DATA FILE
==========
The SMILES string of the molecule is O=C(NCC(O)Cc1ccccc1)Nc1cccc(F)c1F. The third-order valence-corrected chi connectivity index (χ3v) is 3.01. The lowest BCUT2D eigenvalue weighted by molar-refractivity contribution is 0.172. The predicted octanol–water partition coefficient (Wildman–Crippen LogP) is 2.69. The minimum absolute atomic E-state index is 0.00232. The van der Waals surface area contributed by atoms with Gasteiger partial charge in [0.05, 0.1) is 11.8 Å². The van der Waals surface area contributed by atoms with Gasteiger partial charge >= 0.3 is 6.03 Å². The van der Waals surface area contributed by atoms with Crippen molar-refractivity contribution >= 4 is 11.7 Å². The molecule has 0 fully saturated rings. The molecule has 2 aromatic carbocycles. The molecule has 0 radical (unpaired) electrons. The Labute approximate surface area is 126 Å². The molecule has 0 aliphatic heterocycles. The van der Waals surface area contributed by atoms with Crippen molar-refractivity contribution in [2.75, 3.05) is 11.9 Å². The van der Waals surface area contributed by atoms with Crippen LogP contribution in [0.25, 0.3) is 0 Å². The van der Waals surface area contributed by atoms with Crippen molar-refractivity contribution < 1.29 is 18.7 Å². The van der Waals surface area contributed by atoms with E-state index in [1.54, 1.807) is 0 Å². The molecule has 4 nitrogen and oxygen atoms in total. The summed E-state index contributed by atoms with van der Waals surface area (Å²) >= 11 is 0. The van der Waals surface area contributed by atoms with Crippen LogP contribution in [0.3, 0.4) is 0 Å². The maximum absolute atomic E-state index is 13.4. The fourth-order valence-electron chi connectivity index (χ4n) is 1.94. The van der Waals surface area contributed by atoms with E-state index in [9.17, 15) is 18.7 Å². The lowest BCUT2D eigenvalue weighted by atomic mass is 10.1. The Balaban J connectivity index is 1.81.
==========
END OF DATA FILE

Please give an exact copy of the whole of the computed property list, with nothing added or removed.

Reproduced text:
The SMILES string of the molecule is O=C(NCC(O)Cc1ccccc1)Nc1cccc(F)c1F. The third-order valence-corrected chi connectivity index (χ3v) is 3.01. The lowest BCUT2D eigenvalue weighted by molar-refractivity contribution is 0.172. The predicted octanol–water partition coefficient (Wildman–Crippen LogP) is 2.69. The minimum absolute atomic E-state index is 0.00232. The van der Waals surface area contributed by atoms with Gasteiger partial charge in [0.05, 0.1) is 11.8 Å². The van der Waals surface area contributed by atoms with Gasteiger partial charge >= 0.3 is 6.03 Å². The van der Waals surface area contributed by atoms with Crippen molar-refractivity contribution >= 4 is 11.7 Å². The molecule has 0 fully saturated rings. The molecule has 2 aromatic carbocycles. The molecule has 0 radical (unpaired) electrons. The Labute approximate surface area is 126 Å². The molecule has 0 aliphatic heterocycles. The van der Waals surface area contributed by atoms with Crippen molar-refractivity contribution in [2.75, 3.05) is 11.9 Å². The van der Waals surface area contributed by atoms with Crippen LogP contribution in [0.25, 0.3) is 0 Å². The van der Waals surface area contributed by atoms with Crippen molar-refractivity contribution < 1.29 is 18.7 Å². The van der Waals surface area contributed by atoms with E-state index in [1.54, 1.807) is 0 Å². The molecule has 4 nitrogen and oxygen atoms in total. The summed E-state index contributed by atoms with van der Waals surface area (Å²) >= 11 is 0. The van der Waals surface area contributed by atoms with Crippen LogP contribution in [0.3, 0.4) is 0 Å². The maximum absolute atomic E-state index is 13.4. The fourth-order valence-electron chi connectivity index (χ4n) is 1.94. The van der Waals surface area contributed by atoms with E-state index in [9.17, 15) is 18.7 Å². The lowest BCUT2D eigenvalue weighted by atomic mass is 10.1. The Balaban J connectivity index is 1.81.